Everyone spoke well. Sarah was probably the worst spoken but then she had been madly tweeting in the background and everybody had taken all her points already so as was said,”Look at the website“.

The one who surprised me was Jo Booth. I was surprised at how well Jo speaks. It’s probably just the Wellington accent, but he sounds a little like Peter Jackson.  Also, he is obviously very into his tech.

So, not that I am qualified, but I’d give a 7/10. Good introduction for people to some members of the Executive. The bulk of it was a little boring in parts but then making a strategic plan exciting is hard. There was some good stuff though and it was a good continuation from their launch. I look forward to seeing more.

#UpdateNZ live

Democracy in the 21st Century

If you think the way we are governed isn’t going to change then you’re going to get a surprise.  New communication technologies have always changed the way we have governed ourselves and the rise of the computers and the Internet will continue changing democracy in the 21st century.

All over the world people are applying technology to the political problems of the day with the greatest of these being the problem of voter representation in our political systems. Billions of people feel they aren’t represented adequately by their government. This is going to change.

Forget electronic voting machines in polling booths. There are systems today experimenting in using blockchain  technologies to achieve complete and sometimes real time voter control of the government.

This is a roundup of some of those experiments categorised into blockchain and non-blockchain.


The Awaken Direct Democracy Project

Although The Awaken Direct Democracy Project isn’t up and running yet it still gets a mention as a New Zealand effort to “concept stage storyboards for a mobile web-app to enable NZ citizens cast private and secure digital votes into a public block-chain backed parliament. Vote in elections, acts and bills – on legislation past current and future!”

Awaken Direct Democracy Project

Democracy Earth

Democracy Earth is “building Sovereign, an open source and decentralised democratic governance protocol for any kind of organisation.” and seeks to make democracy border less for the entire planet. Fronting it is Santiago Siri who previously worked on DemocracyOS.

Democracy Earth


D-CENT describes itself as a “Europe-wide project creating open, secure and privacy-aware tools for direct democracy and economic empowerment” and is in use in Barcelona, Reykjavik, Helsinki and Madrid. It provides a tool kit for improved and secure participation.



Flux is an tool Australians can use to directly participate in parliament. It is also a registered political party. It promises, “you’ll be given a vote on every bill put before Federal Parliament, and can use that vote immediately on the issue at hand, give it to a trusted third party to cast on your behalf, or save it for an issue you care more passionately about later.”




“Adhocracy.de is a free to use participation platform which makes possible a democratic, transparent, open, and goal-oriented discussion and decision making process for all organisations and communal interest groups. This new form of discussion and decision-making is not only able to be shared with an organisation’s membership, but it can also be shared with any interested citizens if so desired.”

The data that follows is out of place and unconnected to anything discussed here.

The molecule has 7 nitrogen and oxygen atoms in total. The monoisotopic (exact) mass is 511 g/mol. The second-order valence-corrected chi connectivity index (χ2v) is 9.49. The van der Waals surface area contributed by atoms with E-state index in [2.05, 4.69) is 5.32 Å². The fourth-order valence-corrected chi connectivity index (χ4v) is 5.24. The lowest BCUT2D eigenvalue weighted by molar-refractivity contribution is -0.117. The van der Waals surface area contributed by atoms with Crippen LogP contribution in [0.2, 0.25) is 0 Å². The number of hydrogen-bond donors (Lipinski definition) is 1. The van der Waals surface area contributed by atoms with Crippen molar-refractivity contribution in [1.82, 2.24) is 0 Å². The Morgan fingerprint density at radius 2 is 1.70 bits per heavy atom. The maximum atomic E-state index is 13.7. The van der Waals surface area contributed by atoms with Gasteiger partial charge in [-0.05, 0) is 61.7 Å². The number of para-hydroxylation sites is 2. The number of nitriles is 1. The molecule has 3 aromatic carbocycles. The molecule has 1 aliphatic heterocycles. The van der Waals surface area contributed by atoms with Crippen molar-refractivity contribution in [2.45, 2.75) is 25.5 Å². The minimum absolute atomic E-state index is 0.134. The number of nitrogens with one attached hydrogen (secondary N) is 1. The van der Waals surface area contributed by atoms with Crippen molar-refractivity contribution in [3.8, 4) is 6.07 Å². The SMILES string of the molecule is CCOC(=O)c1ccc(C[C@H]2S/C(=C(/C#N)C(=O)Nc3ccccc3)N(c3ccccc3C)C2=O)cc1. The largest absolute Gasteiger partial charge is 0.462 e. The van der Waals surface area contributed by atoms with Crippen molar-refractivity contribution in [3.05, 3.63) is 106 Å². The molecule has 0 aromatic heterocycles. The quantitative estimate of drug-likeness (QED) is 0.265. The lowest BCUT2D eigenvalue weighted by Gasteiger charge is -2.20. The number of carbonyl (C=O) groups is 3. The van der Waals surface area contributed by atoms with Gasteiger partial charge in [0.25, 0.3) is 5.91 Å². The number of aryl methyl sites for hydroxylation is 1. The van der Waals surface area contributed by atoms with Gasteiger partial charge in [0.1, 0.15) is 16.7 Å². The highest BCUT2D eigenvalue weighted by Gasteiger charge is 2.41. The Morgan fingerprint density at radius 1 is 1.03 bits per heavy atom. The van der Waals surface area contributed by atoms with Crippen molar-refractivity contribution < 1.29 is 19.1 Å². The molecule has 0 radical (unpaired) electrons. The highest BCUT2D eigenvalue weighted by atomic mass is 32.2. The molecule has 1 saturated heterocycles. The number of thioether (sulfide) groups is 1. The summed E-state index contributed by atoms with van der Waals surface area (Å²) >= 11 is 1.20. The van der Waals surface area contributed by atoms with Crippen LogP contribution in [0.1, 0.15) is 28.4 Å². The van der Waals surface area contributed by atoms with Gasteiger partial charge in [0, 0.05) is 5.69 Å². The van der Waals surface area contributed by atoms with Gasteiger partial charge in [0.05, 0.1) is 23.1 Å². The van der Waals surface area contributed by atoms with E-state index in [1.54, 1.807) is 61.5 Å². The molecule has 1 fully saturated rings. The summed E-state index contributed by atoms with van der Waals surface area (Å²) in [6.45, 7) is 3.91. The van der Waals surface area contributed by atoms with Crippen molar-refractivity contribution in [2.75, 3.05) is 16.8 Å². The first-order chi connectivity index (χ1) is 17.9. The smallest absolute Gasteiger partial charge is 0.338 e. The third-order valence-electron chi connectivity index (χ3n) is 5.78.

“The D21 voting method allows you to choose multiple options and cast “minus-votes” against options you disfavour. This enables voters to express a richer range of preferences, and reveals points of consensus and controversy – a significant advantage over traditional single-vote polls, which simply show winners and losers.”


Debate Graph

“DebateGraph helps communities of any size to externalise, visualise, question, and evaluate all of the considerations that any member thinks may be relevant to the topic at hand – and by facilitating intelligent, constructive dialogue within the community around those issues.”

Debate Graph

Democracy Lab

Democracy Lab describes itself  as “a nonprofit organisation working to create and curate civic technologies that help communities frame issues, deliberate solutions, make decisions, and take collective action.” It seeks to match people values and objectives with the policies we create.

Democracy Lab


DemocracyOS is an Argentinian online collaboration and voting platform. It allows users to propose, debate, and vote and seeks to provide a common platform for any city, state, or government to actually put proposals to a vote. It is in use in Argentina, Mexico, and Tunisia.



“LiquidFeedback is an open-source software, powering internet platforms for proposition development and decision making.” It uses liquid democracy, collective moderation and preferential voting with a fully transparent process.

Liquid Feedback


Loomio is another New Zealand effort at enabling group collaboration and decision making. “Loomio saves time, gives clear outcomes, and keeps everything in one place.” It is used by many communities, companies and by the Internet Parties of New Zealand, Australia, and USA.



“Reasonwell helps people to engage in productive debate, by making it easy to map out arguments, assumptions and evidence. You’ll be able to find the best arguments for and against any proposition, have your say and give your reasoning. Reasonwell is not a forum or a wiki, it’s something new: a collaborative argument map.”



Voteflow is another implementation of liquid democracy. It states, “Rather than one person representing you for everything, you can pick representatives for topics. You can also pick someone you know and trust as a representative for you on a topic. Representatives can pick people to represent them in the same or subtopics and this means you get Chains, or trees of representation.  Particularly as you get deeper into sub-topics, a person may be able to represent a massive number of people. You are always able see what your representatives do, override their decisions – or pick someone else.”

Vote Flow